The cause is not always known. Esophageal diverticulum is more common in people with an esophageal motility disorder, such as achalasia.
- Regurgitation of previously eaten food
- Chest pain
- Foul breath
- Food getting “stuck”
- Upper GI (gastrointestinal) series, also called a barium swallow: This test looks at the organs of the top part of the digestive system. After you swallow a metallic fluid called barium, which coats the organs so they can be seen on an X-ray, a provider checks the food pipe (esophagus), stomach and first part of the small intestine (duodenum).
- Upper endoscopy or EGD (esophagogastroduodenoscopy): This test looks at the lining or inside of the esophagus, stomach and duodenum. The test is performed with an endoscope, a thin, lighted tube with a camera on the end. The endoscope is inserted into the mouth and throat. Then it goes into the esophagus, stomach and duodenum.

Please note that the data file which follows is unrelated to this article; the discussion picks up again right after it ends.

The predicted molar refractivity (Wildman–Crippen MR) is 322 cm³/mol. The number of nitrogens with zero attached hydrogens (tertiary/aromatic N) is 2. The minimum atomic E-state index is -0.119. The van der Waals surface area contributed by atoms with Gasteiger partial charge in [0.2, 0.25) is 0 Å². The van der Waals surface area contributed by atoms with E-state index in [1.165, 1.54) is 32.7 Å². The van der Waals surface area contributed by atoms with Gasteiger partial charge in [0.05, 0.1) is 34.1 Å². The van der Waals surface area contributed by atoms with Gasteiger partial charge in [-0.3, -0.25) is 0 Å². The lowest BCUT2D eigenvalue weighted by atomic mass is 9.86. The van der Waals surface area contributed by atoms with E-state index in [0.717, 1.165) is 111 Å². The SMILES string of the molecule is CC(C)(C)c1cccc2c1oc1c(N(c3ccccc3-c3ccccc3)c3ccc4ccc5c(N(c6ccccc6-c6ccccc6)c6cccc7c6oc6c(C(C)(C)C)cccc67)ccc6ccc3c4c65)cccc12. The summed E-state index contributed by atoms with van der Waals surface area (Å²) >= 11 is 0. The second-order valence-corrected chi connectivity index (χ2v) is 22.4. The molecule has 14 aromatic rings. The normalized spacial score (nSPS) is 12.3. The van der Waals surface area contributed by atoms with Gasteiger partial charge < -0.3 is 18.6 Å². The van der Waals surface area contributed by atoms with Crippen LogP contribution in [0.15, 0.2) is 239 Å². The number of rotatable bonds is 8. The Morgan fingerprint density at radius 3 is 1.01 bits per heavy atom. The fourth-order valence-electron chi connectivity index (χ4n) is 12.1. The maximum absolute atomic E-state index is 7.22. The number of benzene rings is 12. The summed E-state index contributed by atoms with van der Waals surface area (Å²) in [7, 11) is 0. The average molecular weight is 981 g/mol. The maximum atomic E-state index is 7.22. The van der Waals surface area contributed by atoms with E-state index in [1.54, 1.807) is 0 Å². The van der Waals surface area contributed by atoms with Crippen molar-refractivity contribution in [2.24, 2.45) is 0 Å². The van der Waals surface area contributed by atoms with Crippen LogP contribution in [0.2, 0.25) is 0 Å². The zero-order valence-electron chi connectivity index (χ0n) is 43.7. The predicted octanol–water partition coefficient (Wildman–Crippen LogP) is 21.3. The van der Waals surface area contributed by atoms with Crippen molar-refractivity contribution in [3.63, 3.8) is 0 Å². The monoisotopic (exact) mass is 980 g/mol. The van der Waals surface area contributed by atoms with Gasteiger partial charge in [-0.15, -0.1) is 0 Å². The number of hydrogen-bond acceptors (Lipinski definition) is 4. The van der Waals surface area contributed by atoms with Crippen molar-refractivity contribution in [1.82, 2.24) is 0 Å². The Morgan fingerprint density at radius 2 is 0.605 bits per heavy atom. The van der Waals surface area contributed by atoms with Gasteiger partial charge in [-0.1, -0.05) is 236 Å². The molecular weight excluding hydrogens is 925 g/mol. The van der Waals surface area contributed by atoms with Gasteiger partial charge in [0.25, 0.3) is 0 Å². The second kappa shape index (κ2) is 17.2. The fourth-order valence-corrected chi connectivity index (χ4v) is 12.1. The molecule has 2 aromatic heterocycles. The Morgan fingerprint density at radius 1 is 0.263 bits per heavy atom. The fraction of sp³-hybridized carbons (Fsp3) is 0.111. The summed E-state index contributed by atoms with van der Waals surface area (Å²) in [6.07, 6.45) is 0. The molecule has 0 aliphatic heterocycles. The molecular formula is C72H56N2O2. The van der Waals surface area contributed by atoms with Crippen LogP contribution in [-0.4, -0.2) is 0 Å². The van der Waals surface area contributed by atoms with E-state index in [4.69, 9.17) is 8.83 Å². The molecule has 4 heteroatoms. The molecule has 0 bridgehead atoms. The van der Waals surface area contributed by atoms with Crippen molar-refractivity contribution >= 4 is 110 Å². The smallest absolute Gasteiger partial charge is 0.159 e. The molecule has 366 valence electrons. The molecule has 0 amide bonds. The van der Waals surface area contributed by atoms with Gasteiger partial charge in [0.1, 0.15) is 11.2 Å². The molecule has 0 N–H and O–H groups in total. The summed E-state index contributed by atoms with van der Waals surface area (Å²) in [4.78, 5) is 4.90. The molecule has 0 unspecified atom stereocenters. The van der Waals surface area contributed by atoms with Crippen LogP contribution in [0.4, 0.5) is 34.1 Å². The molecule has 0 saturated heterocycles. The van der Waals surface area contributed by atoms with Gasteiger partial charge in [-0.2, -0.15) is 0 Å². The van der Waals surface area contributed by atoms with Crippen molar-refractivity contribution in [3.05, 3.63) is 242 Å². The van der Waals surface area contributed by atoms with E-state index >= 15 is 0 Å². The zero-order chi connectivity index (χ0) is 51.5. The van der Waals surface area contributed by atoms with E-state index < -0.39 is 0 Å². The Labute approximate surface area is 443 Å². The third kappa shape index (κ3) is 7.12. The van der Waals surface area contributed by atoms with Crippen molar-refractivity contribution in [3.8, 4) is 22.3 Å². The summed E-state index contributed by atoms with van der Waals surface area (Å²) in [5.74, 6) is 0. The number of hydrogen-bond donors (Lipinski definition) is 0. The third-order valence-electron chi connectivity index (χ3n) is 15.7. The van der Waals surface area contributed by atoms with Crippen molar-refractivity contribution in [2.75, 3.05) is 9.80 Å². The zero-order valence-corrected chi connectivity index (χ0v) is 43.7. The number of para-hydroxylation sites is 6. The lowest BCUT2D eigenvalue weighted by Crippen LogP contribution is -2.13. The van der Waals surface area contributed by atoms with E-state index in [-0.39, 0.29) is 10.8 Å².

- CT scan
A surgeon can treat the underlying motility disorder and remove the diverticulum. If the diverticulum is small enough, cutting the abnormally closed sphincter will often make the diverticulum to disappear.